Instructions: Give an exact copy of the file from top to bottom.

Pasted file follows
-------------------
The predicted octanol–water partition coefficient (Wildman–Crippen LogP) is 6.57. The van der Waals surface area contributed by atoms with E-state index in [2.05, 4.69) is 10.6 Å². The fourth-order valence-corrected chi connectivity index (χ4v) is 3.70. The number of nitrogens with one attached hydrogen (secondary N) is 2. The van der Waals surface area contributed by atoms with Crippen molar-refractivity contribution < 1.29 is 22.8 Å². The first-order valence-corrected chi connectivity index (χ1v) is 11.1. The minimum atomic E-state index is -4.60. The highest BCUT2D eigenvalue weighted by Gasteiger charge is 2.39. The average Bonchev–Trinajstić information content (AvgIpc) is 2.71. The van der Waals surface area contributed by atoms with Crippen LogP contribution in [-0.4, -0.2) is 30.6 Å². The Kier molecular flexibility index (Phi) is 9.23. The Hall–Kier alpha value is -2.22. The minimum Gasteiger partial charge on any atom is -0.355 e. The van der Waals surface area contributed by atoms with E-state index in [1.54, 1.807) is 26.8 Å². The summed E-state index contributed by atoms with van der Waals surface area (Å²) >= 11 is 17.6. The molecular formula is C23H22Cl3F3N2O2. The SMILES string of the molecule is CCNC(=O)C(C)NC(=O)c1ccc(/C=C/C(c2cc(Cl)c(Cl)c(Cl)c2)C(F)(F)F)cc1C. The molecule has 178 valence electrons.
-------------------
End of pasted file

The predicted octanol–water partition coefficient (Wildman–Crippen LogP) is 6.57. The van der Waals surface area contributed by atoms with E-state index in [2.05, 4.69) is 10.6 Å². The fourth-order valence-corrected chi connectivity index (χ4v) is 3.70. The number of nitrogens with one attached hydrogen (secondary N) is 2. The van der Waals surface area contributed by atoms with Crippen molar-refractivity contribution < 1.29 is 22.8 Å². The first-order valence-corrected chi connectivity index (χ1v) is 11.1. The minimum atomic E-state index is -4.60. The highest BCUT2D eigenvalue weighted by Gasteiger charge is 2.39. The average Bonchev–Trinajstić information content (AvgIpc) is 2.71. The van der Waals surface area contributed by atoms with Crippen LogP contribution in [-0.4, -0.2) is 30.6 Å². The Kier molecular flexibility index (Phi) is 9.23. The Hall–Kier alpha value is -2.22. The minimum Gasteiger partial charge on any atom is -0.355 e. The van der Waals surface area contributed by atoms with E-state index in [1.54, 1.807) is 26.8 Å². The summed E-state index contributed by atoms with van der Waals surface area (Å²) >= 11 is 17.6. The molecular formula is C23H22Cl3F3N2O2. The SMILES string of the molecule is CCNC(=O)C(C)NC(=O)c1ccc(/C=C/C(c2cc(Cl)c(Cl)c(Cl)c2)C(F)(F)F)cc1C. The molecule has 178 valence electrons.